Minneapolis wants private, sensitive information from board of nonprofit that’s suing city
The City of Minneapolis wants to know the social security numbers, marital status and personal addresses of everyone at a small government watchdog group.
The demand is part of a lawsuit filed by the Minnesota Coalition of Government Information, known as MNCOGI, to get access to police disciplinary files that it says MPD is hiding.
MNCOGI described the city’s latest request as a clear “overreach.”
“I’ll let others draw their own conclusion about what might have motivated this at City Hall, but I can say that in 17 years of practicing law, I’ve never had anyone ask for my client’s social security number,” said Leita Walker, an attorney for the nonprofit.
In addition to sensitive private information, the city also requested the organization identify all members of the media it has spoken with and the substance of those conversations.
The lawsuit against the city dates back to right after the murder of George Floyd when MNCOGI asked to see complaints filed against MPD officers — including Derek Chauvin.
Under state law, complaints are only public if there’s discipline. The city’s position is that “coaching” is not discipline and therefore any complaints or policy violations that are resolved with “coaching” are not public.
The city has previously said that coaching is reserved for low-level violations, but MNCOGI says it doesn’t believe that assertion.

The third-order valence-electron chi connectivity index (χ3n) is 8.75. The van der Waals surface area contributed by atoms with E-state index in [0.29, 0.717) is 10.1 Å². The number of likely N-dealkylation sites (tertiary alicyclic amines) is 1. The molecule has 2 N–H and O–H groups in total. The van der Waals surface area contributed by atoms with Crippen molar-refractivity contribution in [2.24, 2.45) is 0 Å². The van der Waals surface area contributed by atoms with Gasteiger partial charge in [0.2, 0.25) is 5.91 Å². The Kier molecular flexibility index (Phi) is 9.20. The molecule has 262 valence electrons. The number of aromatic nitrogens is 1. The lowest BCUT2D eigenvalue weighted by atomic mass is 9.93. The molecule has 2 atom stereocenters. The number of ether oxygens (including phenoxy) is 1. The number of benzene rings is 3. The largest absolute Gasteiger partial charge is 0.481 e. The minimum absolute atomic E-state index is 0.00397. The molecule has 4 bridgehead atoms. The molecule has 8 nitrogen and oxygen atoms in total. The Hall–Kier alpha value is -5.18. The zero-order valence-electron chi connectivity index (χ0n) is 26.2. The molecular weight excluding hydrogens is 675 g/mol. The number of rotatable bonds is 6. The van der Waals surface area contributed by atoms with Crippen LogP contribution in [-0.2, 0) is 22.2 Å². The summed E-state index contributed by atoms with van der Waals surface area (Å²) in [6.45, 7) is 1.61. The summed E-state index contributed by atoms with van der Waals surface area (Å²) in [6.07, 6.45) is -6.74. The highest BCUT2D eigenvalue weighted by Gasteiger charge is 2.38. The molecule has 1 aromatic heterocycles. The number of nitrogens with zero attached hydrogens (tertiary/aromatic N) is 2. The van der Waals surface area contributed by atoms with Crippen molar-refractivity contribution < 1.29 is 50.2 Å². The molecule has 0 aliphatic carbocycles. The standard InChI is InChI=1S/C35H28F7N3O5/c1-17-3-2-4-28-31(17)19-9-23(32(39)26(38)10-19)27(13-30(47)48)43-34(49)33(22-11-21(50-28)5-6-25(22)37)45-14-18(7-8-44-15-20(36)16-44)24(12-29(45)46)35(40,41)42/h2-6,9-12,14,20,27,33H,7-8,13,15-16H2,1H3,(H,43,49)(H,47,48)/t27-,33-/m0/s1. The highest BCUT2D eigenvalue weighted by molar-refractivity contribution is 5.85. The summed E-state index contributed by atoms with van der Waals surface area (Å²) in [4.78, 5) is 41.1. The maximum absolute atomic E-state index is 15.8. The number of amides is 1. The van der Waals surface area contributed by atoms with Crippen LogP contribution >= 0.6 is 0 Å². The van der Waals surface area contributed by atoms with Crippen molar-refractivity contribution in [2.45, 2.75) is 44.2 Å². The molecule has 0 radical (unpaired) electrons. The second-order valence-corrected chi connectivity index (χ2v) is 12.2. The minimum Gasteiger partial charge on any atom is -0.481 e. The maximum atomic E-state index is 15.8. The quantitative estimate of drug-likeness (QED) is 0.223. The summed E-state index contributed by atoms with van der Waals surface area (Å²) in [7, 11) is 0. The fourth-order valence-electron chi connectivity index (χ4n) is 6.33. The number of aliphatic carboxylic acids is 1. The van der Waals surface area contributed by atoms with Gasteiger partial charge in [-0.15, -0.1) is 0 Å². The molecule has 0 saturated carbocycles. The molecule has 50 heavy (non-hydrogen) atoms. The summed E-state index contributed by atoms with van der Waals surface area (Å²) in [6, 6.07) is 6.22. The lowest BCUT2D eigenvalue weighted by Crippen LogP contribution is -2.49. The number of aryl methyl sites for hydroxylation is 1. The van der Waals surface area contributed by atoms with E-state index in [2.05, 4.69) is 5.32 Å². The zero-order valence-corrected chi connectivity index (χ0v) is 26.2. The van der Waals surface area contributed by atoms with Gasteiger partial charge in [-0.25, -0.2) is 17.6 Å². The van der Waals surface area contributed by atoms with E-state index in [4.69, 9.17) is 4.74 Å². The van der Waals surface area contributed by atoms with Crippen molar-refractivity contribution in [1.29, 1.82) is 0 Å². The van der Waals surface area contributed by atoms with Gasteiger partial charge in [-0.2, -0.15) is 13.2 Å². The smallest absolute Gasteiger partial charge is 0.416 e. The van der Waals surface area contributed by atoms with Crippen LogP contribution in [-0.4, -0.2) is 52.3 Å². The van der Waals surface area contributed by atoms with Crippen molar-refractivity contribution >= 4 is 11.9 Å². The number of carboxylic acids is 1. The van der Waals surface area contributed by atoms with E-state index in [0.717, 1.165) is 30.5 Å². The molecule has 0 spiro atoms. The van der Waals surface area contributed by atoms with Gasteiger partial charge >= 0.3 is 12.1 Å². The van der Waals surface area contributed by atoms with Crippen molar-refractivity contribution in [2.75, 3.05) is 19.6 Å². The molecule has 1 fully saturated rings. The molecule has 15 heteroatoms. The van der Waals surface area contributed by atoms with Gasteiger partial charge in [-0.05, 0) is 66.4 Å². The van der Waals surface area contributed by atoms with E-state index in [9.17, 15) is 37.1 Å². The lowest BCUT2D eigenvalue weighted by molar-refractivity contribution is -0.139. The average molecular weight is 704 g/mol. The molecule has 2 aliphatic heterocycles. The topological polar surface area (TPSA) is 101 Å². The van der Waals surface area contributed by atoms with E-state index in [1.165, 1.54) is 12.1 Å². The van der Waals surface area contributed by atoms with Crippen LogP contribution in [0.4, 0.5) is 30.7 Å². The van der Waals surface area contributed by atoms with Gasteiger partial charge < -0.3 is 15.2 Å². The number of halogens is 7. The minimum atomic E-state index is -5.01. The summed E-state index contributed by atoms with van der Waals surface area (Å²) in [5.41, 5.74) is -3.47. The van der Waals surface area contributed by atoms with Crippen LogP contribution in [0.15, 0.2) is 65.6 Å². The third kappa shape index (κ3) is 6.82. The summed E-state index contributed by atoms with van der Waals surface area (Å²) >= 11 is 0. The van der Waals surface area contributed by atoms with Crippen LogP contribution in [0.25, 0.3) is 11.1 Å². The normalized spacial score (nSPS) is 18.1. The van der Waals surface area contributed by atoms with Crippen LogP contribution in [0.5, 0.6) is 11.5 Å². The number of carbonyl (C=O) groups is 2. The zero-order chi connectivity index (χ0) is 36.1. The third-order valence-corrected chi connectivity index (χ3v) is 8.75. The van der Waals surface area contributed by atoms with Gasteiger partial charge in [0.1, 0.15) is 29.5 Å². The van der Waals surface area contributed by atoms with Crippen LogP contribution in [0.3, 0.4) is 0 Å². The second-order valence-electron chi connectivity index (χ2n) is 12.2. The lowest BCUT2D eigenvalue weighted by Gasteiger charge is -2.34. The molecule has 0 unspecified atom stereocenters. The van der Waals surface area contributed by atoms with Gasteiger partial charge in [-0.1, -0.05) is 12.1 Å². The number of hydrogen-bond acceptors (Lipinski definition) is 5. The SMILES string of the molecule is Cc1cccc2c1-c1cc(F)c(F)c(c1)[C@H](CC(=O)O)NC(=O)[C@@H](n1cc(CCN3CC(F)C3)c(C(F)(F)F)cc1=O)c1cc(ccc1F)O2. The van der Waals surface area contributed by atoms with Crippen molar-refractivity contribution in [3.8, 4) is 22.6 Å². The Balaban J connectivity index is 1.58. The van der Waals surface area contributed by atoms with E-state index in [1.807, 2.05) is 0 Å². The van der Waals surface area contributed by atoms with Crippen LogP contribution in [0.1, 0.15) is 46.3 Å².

“If you care about police accountability in Minneapolis, you should care about this lawsuit,” Walker said.
The City Attorney’s Office defended its request for sensitive information in a statement saying that it “utilized language that it has used before in other cases unrelated to public records litigation.”
The statement also said it’s “typical” to ask for communications related to the lawsuit.
The dispute means the two-year-long legal battle is likely to drag on even longer.
“It is not standard to ask for social security numbers and very invasive information like that,” Walker said, “And it’s not standard to ask for information that has nothing to do with the case.”
After this story originally aired, the city attorney’s office sent another statement saying it informed MNCOGI’s attorney that it will amend its initial request for sensitive, private information.
The Hubbard Broadcasting Foundation, an affiliate of KSTP-TV, is a longtime donor and supporter of MNCOGI.